Anyway. I’m well into the middle of the beginning stages (!) of building a pretty nice little outdoor fireplace. I poured the slab, then started setting the cinder blocks that make the parapet around part of our little paver patio. That parapet is two blocks tall, and when the coping is finished, it’ll be a nice bench that ensconces our fireplace.

Building with bricks and mortar, though, is just another example of my quest to lay hold of something significant by mining history. I love, for instance, those massive heavy full color picture books at the library that feature architecture, whether it’s Roman arches or the Greek “golden section” (a ratio of 1 : 1.618), manifest in the Parthenon of Athens. Again, a post for another day. What fascinates me about building with bricks and mortar is that the tools and techniques really haven’t changed in several thousands of years. That’s quite unlike any other method of building that remains to us today. And I can’t help but feel, as I build, a distant but warm communion with the builders whose monumental works came (and sometimes went) before me.

Perspectives matter; they help to keep us anchored in what matters most. My little building project is a manifestation of the kind of real durability that lately I have been craving. When so few things last, it’s nice to know that I can create something that does.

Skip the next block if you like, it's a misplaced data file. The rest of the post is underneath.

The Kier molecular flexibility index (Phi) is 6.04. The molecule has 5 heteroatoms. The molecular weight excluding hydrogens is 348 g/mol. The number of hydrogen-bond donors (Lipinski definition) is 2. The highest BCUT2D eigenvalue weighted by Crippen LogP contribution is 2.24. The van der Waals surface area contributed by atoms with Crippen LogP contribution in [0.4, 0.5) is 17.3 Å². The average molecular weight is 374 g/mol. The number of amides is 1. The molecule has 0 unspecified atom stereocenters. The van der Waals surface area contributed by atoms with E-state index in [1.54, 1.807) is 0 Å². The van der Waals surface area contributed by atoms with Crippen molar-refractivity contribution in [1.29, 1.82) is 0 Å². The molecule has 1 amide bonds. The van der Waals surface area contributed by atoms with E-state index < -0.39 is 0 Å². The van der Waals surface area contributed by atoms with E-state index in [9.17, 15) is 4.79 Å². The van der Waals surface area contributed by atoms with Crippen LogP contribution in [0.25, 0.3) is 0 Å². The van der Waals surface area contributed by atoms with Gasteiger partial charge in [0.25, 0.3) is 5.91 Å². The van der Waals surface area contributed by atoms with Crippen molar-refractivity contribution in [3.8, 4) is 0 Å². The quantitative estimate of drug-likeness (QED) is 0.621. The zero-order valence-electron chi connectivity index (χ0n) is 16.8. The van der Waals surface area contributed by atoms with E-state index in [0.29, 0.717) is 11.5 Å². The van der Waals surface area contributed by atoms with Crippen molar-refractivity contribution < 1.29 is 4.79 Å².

Friday, July 15, 2011

An Hour with Alan Heathcock

I recently attended a reading of Volt, with Alan Heathcock, at the Boise library.

It may seem to most of you that I’m quite cultured and jet-set, experienced to the point of boredom with all the finer aspects of the literary culture, but that ain’t necessarily so. This event was the first of its kind that I have ever experienced, and it was enjoyably unique. I’ve played trumpet recitals and been a drummer (on more than one occasion), but this was completely different.

Though it wasn’t quite the same as the poetry reading scene from So I Married an Axe Murderer, it was satisfyingly highbrow. Mr. Heathcock’s reading was a little like the above scene, but also a lot like listening to an old-time Midwestern preacher wax eloquent for a while on some illustrative anecdote. It’s really indescribable, how Heathcock sounds when he reads, but it’s good. More of a performance than a reading, per se. He’s from Chicago, after all, a place from which both sides of my family hail, and for at least a few generations, and Chicago ain’t for sissy la la types.

On to the material: Mr. Heathcock is one of us: he has struggled under the whip of the muse. She can be a harsh mistress, and Alan fully understands this, having written two attempted novels only to watch them fall “like a house of cards” toward the final stages. Therefore his methods have changed over the years, and he has been known to sit for hours before the keyboard imagining the details of the world he’s committing to paper, before a single keystroke is exercised. He calls this “imaginative preparation.”

Maybe that’s why, according to him, it took 12 years to write his latest short story, Volt. What little I was able to co-imagine at the reading certainly seems to be high grade, and worth the wait. Alan says that he’s “never not a writer.” I can relate to that. It is a conscious act for me to walk away from my storytelling; I get brainwaves at all hours about that one last niggling thing that needs my attention in the story I’m crafting, and it will send me no matter what to my notebook so that I can write it down. But why do we writers work so hard all the time? It can be summed up in another Heathcock nugget: “I think writing is an act of hope.” So that’s why.